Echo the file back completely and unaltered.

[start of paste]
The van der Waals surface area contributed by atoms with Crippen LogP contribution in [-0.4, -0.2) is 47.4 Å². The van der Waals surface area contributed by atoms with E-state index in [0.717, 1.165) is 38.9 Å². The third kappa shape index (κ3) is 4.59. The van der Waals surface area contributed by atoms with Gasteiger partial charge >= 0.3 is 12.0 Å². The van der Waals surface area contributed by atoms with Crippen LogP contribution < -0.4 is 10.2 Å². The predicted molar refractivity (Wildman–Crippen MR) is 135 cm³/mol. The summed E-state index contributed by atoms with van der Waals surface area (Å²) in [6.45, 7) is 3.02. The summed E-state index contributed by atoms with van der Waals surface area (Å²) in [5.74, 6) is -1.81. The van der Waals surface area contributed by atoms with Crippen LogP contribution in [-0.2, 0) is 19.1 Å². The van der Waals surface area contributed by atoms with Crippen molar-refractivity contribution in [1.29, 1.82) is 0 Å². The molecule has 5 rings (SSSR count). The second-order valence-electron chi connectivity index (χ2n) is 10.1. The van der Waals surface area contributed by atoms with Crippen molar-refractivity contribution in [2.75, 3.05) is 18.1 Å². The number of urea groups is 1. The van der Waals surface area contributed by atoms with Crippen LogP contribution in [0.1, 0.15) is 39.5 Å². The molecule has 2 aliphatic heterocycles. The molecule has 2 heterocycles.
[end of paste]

The van der Waals surface area contributed by atoms with Crippen LogP contribution in [-0.4, -0.2) is 47.4 Å². The van der Waals surface area contributed by atoms with E-state index in [0.717, 1.165) is 38.9 Å². The third kappa shape index (κ3) is 4.59. The van der Waals surface area contributed by atoms with Gasteiger partial charge >= 0.3 is 12.0 Å². The van der Waals surface area contributed by atoms with Crippen LogP contribution < -0.4 is 10.2 Å². The predicted molar refractivity (Wildman–Crippen MR) is 135 cm³/mol. The summed E-state index contributed by atoms with van der Waals surface area (Å²) in [6.45, 7) is 3.02. The summed E-state index contributed by atoms with van der Waals surface area (Å²) in [5.74, 6) is -1.81. The van der Waals surface area contributed by atoms with Crippen LogP contribution in [-0.2, 0) is 19.1 Å². The van der Waals surface area contributed by atoms with Crippen molar-refractivity contribution in [1.29, 1.82) is 0 Å². The molecule has 5 rings (SSSR count). The second-order valence-electron chi connectivity index (χ2n) is 10.1. The van der Waals surface area contributed by atoms with Crippen molar-refractivity contribution in [2.75, 3.05) is 18.1 Å². The number of urea groups is 1. The van der Waals surface area contributed by atoms with Crippen LogP contribution in [0.1, 0.15) is 39.5 Å². The molecule has 2 aliphatic heterocycles. The molecule has 2 heterocycles.